(209) 951-0820

Eye Health from Brookside Optometric

Eye health tips and information about glasses, contact lenses, Lasik, and more from the doctors of Brookside Optometric Group.

Diabetes and Your Eyes

shutterstock_372872527

One out of 10 adults over the age of 20 has been diagnosed with diabetes. Many adults can suffer from the effects of sugar fluctuations on their eye health. Diabetic eye disease is the leading cause of blindness in adults over 20 years old in the United States.

The three most common effects of diabetes on the eye are diabetic retinopathy, cataracts and glaucoma. Diabetic retinopathy occurs when the blood vessels in the back of the eye swell and leak fluid. This excess fluid causes vision loss. Cataracts (a clouding of the lens) can have an earlier onset in patients with diabetes. Glaucoma (an increase in the fluid pressure of the eye) can lead to optic nerve damage and consequently permanent vision loss. Diabetics are twice as likely to develop glaucoma as non-diabetics.

Continue reading
Rate this blog entry:
0
1028 Hits
0 Comments

Blogging about Macular Degeneration

Blogging about Macular Degeneration

As I examine patients and ask about eye disease in their family, nearly everyone has heard of glaucoma and cataracts (although only occasional patients can remember which is which!). Relatively few patients are familiar with Macular Degeneration, also known as Age-Related Maculopathy (ARM), even though it is far more devastating to their loved one’s vision. Remarkably, ARM is the leading cause of permanent vision loss in Americans over 65 years old, and affects 2 million people.

First, a little anatomy lesson to help you understand ARM: the macula is the portion of the retina we use for all our detail vision. Whenever you look directly at something, you are using your macula to see it. For still unknown reasons, in some older folks, the vision-sensing cells in the macula selectively get destroyed. The cells can either atrophy (or degenerate), called “dry” ARM, which makes up 80% of cases, or they can become scarred, called “wet” ARM, which makes up the remaining 20% of cases.

Continue reading
Rate this blog entry:
0
577 Hits
0 Comments

Glaucoma: Avoiding the Silent Disease

Glaucoma: Avoiding the Silent Disease

As we’ve kicked off this New Year feeling refreshed and looking forward to carrying out our many New Year’s resolutions (some being more realistic than others of course...), let’s add one more thing to that list: Seeing the best that you can in 2017.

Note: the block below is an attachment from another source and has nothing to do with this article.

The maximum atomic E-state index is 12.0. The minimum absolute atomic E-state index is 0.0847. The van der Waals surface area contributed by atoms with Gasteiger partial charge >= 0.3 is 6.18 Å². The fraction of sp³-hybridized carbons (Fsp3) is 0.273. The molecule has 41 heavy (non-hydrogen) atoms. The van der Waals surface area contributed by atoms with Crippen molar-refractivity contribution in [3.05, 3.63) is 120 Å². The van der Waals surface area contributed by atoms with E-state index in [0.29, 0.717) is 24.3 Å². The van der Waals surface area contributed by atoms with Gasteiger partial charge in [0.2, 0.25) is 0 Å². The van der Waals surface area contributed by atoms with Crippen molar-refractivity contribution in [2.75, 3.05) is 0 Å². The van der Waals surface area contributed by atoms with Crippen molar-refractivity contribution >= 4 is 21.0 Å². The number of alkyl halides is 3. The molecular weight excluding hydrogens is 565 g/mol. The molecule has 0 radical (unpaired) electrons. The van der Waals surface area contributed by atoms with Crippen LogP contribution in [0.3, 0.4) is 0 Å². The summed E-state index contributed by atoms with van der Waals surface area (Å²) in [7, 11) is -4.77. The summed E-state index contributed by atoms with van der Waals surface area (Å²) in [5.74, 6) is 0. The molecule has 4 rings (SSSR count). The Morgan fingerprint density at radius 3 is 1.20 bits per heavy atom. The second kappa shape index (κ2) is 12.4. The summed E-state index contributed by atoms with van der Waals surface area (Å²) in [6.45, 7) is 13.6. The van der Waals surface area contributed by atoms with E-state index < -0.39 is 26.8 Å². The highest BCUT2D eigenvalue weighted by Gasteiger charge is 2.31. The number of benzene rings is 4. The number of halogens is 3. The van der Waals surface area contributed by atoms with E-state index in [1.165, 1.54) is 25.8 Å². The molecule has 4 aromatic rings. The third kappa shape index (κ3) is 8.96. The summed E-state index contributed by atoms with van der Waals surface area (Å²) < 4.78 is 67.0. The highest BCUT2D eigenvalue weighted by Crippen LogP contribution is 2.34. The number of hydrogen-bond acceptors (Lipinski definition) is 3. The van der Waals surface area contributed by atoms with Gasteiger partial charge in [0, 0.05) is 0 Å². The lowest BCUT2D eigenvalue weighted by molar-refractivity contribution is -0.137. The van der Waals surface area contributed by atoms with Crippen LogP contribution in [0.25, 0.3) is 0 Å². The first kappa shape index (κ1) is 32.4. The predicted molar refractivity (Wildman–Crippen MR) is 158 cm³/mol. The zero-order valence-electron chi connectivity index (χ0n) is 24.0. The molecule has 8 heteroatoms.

January is National Glaucoma Awareness Month meaning there’s no better time to start the conversation about this often talked about condition. In this article, I will try to explain what exactly Glaucoma is while clearing up some common misconceptions along the way!

Continue reading
Rate this blog entry:
2
644 Hits
0 Comments

What is blue light, and why should you care?

What is blue light, and why should you care?

Most of us have an understanding that overexposure to ultraviolet (UV) light is bad for our eyes. We’ve learned to shop for sunglasses that have “100% UV Protection”. This is still good advice. However, due to a dramatic increase in our use of electronic devices and energy-efficient lighting, there’s increased concern about our exposure to another part of the visual spectrum... blue light.

Blue light itself is nothing new. It’s been present in natural sunlight and in artificial light in varying concentrations since the beginning of time. It’s actually very close to UV light in the visible light spectrum (Ultraviolet = 10-380 nm, Blue-violet = 380-455 nm). The difference is the level of exposure to blue light that we’re receiving in our modern world. The majority of this increase comes from our growing dependence on electronic devices, and how quickly this trend has occurred. Let’s look at a few dates that we can probably all relate to:

Continue reading
Rate this blog entry:
0
820 Hits
0 Comments